Although Spain’s law requiring mask use in schools was lifted two weeks ago, many children are struggling to adapt.
A fascinating article by Yaiza García in La Voz de Lanzarote has revealed the psychological problems that many children are experiencing now that mask use is no longer compulsory in schools.
Many children have decided to continue wearing masks, and, according to child psychologist Alicia López Covarrubias , fear of catching or transmitting Covid is not the cause. Instead “the main reason is insecurity about their appearance.”
Many younger children at secondary school are nervous about showing their faces to their schoolmates, and this increases when they have aspects that they consider to be ugly or shameful, such as acne or dental braces.Carmen Pellón, Head of Costa Teguise secondary school, said “their lack of self-esteem is very worrying.”
Pellón pointed out that many of the younger children in secondary schools may have been wearing masks ever since they arrived. “As nobody has seen their faces until now, they can have lots of complexes.”
Carmen Rosa Robayna, Head of the Agustín Espinosa secondary school in Arrecife says she has recently had a girl pupil who refused to come into school if she had to take her mask off, “And she’s not the only one.”
Different reasons exist for why younger primary schoolchildren don’t want to remove their masks. “It’s a habit for them. They’ve grown up with it,” says López Covarrubias , “One day they’ve been told that removing their mask is irresponsible, and the next day they’re told to take it off because everything’s all right.”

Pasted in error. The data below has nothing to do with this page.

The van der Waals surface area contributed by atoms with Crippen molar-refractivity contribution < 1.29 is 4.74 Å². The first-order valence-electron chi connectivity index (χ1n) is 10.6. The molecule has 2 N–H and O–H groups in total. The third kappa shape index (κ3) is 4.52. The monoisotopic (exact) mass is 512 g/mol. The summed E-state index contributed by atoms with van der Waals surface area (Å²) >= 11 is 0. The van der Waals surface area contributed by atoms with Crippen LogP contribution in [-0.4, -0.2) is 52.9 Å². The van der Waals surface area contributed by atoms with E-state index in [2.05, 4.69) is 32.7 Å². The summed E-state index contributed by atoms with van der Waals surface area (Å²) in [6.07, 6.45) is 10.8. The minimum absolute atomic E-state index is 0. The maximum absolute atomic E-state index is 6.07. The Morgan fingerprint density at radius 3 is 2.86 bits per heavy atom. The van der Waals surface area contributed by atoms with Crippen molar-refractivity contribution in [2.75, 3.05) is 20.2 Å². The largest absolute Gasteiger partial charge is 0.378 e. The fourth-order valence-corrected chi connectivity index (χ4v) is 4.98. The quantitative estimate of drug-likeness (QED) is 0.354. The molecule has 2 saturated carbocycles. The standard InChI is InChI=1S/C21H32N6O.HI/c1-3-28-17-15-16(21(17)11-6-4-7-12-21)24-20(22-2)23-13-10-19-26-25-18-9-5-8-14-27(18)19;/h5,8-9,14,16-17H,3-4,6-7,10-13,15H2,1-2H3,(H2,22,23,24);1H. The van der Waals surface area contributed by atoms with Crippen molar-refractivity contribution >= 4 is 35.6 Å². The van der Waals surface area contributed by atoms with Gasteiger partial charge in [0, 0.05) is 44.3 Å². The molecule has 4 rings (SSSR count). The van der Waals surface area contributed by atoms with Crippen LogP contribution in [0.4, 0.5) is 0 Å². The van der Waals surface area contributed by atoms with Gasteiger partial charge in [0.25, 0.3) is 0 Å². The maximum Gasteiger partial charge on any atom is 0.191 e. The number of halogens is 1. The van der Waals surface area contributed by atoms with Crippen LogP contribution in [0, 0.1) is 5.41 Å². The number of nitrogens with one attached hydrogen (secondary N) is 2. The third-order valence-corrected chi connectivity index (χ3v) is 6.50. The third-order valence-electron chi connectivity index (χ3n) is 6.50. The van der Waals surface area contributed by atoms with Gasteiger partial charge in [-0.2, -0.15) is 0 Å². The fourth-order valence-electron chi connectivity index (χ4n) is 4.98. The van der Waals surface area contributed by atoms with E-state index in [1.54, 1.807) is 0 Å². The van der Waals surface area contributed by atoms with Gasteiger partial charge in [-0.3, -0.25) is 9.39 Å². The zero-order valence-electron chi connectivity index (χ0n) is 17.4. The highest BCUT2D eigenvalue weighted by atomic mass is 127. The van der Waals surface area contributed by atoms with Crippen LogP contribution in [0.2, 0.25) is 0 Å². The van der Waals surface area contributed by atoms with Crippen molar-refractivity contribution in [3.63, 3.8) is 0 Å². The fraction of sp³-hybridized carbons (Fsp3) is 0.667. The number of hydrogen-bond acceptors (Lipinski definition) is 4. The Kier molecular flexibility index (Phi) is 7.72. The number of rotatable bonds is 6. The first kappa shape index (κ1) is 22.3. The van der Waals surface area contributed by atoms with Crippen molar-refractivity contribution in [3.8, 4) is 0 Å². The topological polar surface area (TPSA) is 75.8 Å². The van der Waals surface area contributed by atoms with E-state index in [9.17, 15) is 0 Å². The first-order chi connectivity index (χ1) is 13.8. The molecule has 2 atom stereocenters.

The psychologist says that the way ahead involves letting children make their decisions in time. “Older ones are likely to stop wearing masks due to peer pressure, while younger ones will follow the older ones,” she says. The important thing is not to force them.
Self-esteem is also vital. “As parents we need to show the unconditional love we have for our children,” says López Covarrubias.
She also recommends education – informing children that the risks of illness are no longer as high as they were – and letting children adjust little by little, first removing their masks in small groups of friends where they feel safe.“We need to allow them a period of personal adaptation, not force anything upon them and not judge those who choose to continue wearing masks.”
Children are not the only ones taking their time to adjust to the new mask laws. In many shops and public areas, especially those outside of the resort areas, the majority of customers still wear masks.
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